As a long term traveler, I’d like to experience the real deal – and I’d like to be safe doing it. I’m all for laying on the beach and drinking Pina Coladas for half a day, but when I go somewhere, I’d like to see and be a part of the culture – to live amongst, to eat the meals, to attend local happenings. I can even compromise my feminist ways and cover my deathly seductive knees and shoulders for the benefit of everyone’s modesty. I can even shush up and put my camera away for awhile. Sure, I can walk into a village and announce, “I’m here to experience your community in a healthy way – please carry on with your normal day to day activities and by the way – who can put me up and feed me and tell me about the place in English?” As a woman alone in a country where the local women aren’t treated well – the news papers full of recent abuses and rapes (and western women are seen as sex-hungry-thanks, Hollywood) I decided against it. Also, due to the propensity of many Indian men to shamelessly look you up then down, then up again, and proceed to stare at area of their interest to their hearts content. I have enough experience with this by now that I experimented with various methods to deter the gawking. Findings: A finger up the nose fishing for a live one will receive a stare with smile; while scratching one’s bum has no altered effect. When their curious daze is interrupted with a loud “HELLO!?” they think it’s their lucky day and come over for an awkward conversation). Defeated, I was heading for the Tigers – what else could I do?
On the rumbling bouncy bus, with wind in my hair, I decided to talk to the ‘other white person’ on this bus (a surprising rarity – in most places I can look around at the crowds and be the only westerner – I think India is just that populated). I asked where she was going. She is a French woman headed to an Eco-tourist place outside Sultanbatheri – where I was also alighting. I thought about it and decided the Tigers could wait. Together we took another bus and then a rickshaw for an additional 40 minutes on backroads and were finally dropped off at what seemed like a deserted and then re-inhabited factory in which all the workers had gone home for the day. Bamboo was everywhere – cut up and in various sizes and shapes. A man motioned for us to go upstairs and we followed him to find the fruits of their absent labor – lamps, hangers, window screens, vases, and much more – all made from bamboo. Later the whole thing was explained to us by Daniel, Babraaj, Sivaraj and others that make the project run. Bamboo village, from what I could assess at that moment, is a project to save a village by educating tourists through an in-person experience while using visitor funds to support the community as a whole, but as it turns out, it is so much more…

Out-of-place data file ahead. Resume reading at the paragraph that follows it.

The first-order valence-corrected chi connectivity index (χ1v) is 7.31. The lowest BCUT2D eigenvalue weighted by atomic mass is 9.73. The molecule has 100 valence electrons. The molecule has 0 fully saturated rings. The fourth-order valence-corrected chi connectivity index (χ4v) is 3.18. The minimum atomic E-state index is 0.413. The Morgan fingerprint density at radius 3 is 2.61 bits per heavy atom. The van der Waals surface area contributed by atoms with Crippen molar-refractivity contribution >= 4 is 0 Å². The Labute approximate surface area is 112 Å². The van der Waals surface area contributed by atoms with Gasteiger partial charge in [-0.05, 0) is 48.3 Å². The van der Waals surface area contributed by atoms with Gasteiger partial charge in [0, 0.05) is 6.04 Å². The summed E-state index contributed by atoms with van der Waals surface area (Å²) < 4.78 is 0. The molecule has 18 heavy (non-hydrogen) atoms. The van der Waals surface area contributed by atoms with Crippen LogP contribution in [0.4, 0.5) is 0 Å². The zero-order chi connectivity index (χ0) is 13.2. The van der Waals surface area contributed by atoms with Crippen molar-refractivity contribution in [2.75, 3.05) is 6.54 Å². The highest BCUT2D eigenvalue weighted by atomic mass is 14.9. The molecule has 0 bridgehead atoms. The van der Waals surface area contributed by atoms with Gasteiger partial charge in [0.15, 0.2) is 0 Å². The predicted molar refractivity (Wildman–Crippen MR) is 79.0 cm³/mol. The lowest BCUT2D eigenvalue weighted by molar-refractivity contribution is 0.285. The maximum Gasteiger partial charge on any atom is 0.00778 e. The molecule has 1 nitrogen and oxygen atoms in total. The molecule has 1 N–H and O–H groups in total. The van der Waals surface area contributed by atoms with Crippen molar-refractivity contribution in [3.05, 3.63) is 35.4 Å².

Nicole LaCount is a traveling science teacher who is based in the Bay Area, California